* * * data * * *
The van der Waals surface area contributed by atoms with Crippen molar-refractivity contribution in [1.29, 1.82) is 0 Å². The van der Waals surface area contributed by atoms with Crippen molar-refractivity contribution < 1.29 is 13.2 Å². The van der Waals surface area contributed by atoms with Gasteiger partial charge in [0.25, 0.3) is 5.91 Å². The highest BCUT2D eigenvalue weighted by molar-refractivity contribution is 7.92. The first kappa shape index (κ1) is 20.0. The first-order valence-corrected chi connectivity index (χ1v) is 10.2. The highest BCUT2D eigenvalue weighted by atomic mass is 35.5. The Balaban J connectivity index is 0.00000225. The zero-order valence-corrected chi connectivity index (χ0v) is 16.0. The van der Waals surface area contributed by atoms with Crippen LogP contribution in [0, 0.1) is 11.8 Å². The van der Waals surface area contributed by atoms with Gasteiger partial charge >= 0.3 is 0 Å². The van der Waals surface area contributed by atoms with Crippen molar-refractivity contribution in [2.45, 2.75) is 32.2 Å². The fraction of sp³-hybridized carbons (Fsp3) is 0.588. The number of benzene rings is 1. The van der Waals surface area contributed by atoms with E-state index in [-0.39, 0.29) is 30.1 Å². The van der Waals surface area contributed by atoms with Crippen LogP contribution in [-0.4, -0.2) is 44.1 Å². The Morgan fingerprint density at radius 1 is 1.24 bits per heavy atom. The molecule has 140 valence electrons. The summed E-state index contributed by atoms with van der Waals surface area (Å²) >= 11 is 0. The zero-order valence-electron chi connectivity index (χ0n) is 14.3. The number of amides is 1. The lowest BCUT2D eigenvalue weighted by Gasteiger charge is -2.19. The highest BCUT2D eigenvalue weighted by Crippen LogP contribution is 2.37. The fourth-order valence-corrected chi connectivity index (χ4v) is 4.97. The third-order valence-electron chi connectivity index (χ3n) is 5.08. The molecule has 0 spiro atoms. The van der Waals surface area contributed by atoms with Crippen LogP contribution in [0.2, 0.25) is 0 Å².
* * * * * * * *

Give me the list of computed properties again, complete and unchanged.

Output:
The van der Waals surface area contributed by atoms with Crippen molar-refractivity contribution in [1.29, 1.82) is 0 Å². The van der Waals surface area contributed by atoms with Crippen molar-refractivity contribution < 1.29 is 13.2 Å². The van der Waals surface area contributed by atoms with Gasteiger partial charge in [0.25, 0.3) is 5.91 Å². The highest BCUT2D eigenvalue weighted by molar-refractivity contribution is 7.92. The first kappa shape index (κ1) is 20.0. The first-order valence-corrected chi connectivity index (χ1v) is 10.2. The highest BCUT2D eigenvalue weighted by atomic mass is 35.5. The Balaban J connectivity index is 0.00000225. The zero-order valence-corrected chi connectivity index (χ0v) is 16.0. The van der Waals surface area contributed by atoms with Crippen LogP contribution in [0, 0.1) is 11.8 Å². The van der Waals surface area contributed by atoms with Gasteiger partial charge >= 0.3 is 0 Å². The van der Waals surface area contributed by atoms with Crippen molar-refractivity contribution in [2.45, 2.75) is 32.2 Å². The fraction of sp³-hybridized carbons (Fsp3) is 0.588. The number of benzene rings is 1. The van der Waals surface area contributed by atoms with E-state index in [-0.39, 0.29) is 30.1 Å². The van der Waals surface area contributed by atoms with Crippen LogP contribution in [-0.4, -0.2) is 44.1 Å². The Morgan fingerprint density at radius 1 is 1.24 bits per heavy atom. The molecule has 140 valence electrons. The summed E-state index contributed by atoms with van der Waals surface area (Å²) >= 11 is 0. The zero-order valence-electron chi connectivity index (χ0n) is 14.3. The number of amides is 1. The lowest BCUT2D eigenvalue weighted by Gasteiger charge is -2.19. The highest BCUT2D eigenvalue weighted by Crippen LogP contribution is 2.37. The fourth-order valence-corrected chi connectivity index (χ4v) is 4.97. The third-order valence-electron chi connectivity index (χ3n) is 5.08. The molecule has 0 spiro atoms. The van der Waals surface area contributed by atoms with Crippen LogP contribution in [0.2, 0.25) is 0 Å².